But in 2011, the 7th Circuit U.S. Appeals took the unusual step of granting Northwestern permission to file another writ of habeas corpus. This one alleged that prosecutors had failed to disclose vital information: Prior to Taylor’s trial, police had interviewed Anderson and ignored his statement that he had been in the lockup with Taylor at the time of the shootings.
“When combined with the testimony of [a] newly revealed witness and the newly disclosed police reports, this is strong proof that Taylor’s participation in the crime was physically impossible,” the decision said.
By 2012, the Illinois Attorney General’s Office, which was handling the defense of Daniel’s federal habeas case, had re-investigated the case and discovered even more documents bolstering Daniel’s innocence — documents that were in the prosecutor files but never disclosed to the defense. This evidence had remained hidden for 19 years.
These were handwritten notes of a prosecutor, taken prior to Daniel’s trial. The notes showed that the prosecutor had interviewed numerous police officers at the station where Daniel had been locked up on the night of the murders and several said they were certain that Daniel was in the lockup at the time of the murders. One officer, James Gillespie, said he was certain that Daniel was there until 10 p.m.—more than an hour after the murders. Despite this, Gillespie and one other officer had inexplicably testified at Daniel’s trial that the records were unreliable and that Daniel could have been out of the lockup at the time of the murders.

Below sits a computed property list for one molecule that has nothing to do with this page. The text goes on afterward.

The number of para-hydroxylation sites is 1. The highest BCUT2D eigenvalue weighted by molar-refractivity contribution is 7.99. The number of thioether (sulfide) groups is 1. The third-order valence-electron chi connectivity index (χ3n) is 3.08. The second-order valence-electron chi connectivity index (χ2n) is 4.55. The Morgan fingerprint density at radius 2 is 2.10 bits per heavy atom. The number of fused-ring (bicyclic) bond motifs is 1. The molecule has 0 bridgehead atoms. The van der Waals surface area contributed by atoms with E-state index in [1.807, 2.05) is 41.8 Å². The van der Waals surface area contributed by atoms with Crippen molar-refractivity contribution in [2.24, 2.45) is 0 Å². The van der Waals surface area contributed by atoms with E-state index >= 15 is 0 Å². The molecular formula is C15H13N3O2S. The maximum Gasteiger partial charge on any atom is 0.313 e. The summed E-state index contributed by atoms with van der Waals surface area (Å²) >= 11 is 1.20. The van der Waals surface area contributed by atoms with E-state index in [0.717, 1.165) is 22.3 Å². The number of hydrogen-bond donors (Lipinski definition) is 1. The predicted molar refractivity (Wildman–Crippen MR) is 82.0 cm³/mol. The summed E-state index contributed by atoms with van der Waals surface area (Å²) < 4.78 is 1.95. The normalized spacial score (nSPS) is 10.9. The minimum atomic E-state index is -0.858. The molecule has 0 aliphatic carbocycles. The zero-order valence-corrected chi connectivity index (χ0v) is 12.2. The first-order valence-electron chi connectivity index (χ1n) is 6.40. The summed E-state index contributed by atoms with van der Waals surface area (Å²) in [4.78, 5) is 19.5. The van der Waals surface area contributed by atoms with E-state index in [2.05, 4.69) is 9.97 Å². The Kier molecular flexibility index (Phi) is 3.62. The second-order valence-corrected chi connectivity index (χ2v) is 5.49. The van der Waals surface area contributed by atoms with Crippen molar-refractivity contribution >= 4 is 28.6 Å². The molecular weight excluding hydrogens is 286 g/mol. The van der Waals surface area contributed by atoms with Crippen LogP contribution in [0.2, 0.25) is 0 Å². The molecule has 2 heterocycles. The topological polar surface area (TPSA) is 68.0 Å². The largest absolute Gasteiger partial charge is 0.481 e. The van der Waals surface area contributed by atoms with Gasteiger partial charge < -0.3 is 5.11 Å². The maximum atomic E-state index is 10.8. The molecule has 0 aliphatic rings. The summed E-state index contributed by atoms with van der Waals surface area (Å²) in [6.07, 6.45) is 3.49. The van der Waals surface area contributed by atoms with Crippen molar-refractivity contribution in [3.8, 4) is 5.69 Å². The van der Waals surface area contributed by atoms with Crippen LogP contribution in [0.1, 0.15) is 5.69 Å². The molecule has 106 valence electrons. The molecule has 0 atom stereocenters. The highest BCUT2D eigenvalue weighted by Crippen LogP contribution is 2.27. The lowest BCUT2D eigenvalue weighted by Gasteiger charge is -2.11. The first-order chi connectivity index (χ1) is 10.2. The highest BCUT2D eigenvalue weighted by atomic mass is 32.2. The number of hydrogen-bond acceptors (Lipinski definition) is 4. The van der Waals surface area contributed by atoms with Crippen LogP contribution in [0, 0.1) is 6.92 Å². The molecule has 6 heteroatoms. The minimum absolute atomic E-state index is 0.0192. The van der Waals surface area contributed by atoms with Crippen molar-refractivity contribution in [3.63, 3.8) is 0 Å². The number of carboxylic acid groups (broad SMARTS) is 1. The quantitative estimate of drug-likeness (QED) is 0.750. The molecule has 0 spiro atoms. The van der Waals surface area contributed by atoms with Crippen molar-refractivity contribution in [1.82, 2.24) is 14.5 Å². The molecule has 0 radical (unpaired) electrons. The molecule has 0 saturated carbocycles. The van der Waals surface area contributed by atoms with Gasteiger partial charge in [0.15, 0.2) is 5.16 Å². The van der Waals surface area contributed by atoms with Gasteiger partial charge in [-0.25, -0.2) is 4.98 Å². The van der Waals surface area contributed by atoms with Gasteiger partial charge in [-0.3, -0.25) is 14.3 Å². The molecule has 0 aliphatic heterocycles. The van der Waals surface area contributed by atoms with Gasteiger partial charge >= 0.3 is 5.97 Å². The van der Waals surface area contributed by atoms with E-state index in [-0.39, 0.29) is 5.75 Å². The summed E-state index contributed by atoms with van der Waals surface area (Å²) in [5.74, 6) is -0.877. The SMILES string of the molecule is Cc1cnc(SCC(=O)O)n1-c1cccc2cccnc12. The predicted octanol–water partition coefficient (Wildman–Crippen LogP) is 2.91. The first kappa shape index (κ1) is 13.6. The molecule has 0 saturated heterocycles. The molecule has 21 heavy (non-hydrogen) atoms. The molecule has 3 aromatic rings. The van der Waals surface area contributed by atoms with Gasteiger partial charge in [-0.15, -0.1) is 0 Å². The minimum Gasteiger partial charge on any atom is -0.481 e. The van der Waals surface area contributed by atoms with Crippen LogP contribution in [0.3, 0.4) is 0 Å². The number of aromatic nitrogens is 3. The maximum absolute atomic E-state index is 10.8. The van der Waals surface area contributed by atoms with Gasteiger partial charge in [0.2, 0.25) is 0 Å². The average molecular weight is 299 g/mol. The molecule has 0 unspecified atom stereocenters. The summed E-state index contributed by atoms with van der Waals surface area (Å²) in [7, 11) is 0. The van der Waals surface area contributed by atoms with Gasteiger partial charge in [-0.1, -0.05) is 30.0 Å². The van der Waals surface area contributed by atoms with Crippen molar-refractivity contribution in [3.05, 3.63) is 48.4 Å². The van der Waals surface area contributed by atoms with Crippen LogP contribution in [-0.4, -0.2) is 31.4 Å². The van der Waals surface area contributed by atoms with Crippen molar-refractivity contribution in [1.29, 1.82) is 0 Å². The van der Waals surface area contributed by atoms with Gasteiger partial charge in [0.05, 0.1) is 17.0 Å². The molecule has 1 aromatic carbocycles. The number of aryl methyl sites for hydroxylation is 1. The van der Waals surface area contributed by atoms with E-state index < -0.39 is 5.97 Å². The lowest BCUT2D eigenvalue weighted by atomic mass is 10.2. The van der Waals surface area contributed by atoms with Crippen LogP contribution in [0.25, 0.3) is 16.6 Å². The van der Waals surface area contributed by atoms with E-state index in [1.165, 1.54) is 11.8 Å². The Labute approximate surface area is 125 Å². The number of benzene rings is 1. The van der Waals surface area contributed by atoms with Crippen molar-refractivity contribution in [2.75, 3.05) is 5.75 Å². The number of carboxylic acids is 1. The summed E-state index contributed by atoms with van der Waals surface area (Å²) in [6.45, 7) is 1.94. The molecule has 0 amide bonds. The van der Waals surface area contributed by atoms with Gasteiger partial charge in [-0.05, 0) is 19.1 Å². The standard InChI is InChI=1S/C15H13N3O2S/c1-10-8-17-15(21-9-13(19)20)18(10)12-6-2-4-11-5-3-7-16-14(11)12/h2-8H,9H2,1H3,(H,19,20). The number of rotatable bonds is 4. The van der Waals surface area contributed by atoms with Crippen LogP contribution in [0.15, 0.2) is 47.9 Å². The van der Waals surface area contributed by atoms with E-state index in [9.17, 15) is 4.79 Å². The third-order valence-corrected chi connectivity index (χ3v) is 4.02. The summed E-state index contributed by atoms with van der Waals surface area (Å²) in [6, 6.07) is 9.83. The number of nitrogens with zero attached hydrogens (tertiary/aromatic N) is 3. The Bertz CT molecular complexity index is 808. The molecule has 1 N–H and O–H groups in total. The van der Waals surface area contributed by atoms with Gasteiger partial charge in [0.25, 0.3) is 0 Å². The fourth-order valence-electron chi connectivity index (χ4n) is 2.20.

Moreover, Northwestern tracked down a police officer who had not testified at Daniel’s trial, but who was in the station on the night Daniel was arrested and put into the lockup. The officer said that when he came on duty at 9:30 p.m. the night of the murders, he personally went to the lockup and accounted for everyone there by sight. Daniel was there, he said.
All of this long-suppressed evidence was described in Steve’s May 2012 Tribune account. It showed that back in 2003, following the publication of our original findings, the Cook County State’s Attorney’s Office had conducted what can only be called a sham re-investigation of Daniel’s case. As Steve put it, “The nearly 100 pages of reports suggested that [Cook County State’s Attorney Richard Devine’s] office put effort into finding evidence to support the conviction, but little into investigating Taylor’s claim of innocence.”
Early on the morning of June 28, 2013, my cell phone buzzed with a message from Steve. He was on his way to the Criminal Courts building in Chicago where prosecutors were going to announce that they would agree to the Northwestern motion to vacate Daniel’s conviction and then dismiss the case. Hours later, Daniel was freed.
I looked at the photograph of Daniel, Steve, and me. And I wept.
I know a lot more about false confessions than I did when Daniel’s letter first arrived. I am now senior researcher for The National Registry of Exonerations, a joint project of Michigan Law School and Northwestern’s Center on Wrongful Convictions. The Registry lists nearly 1,200 wrongful convictions in the United States since 1989. A total of 151 of these were the result of false confessions and three out of every four involved homicides.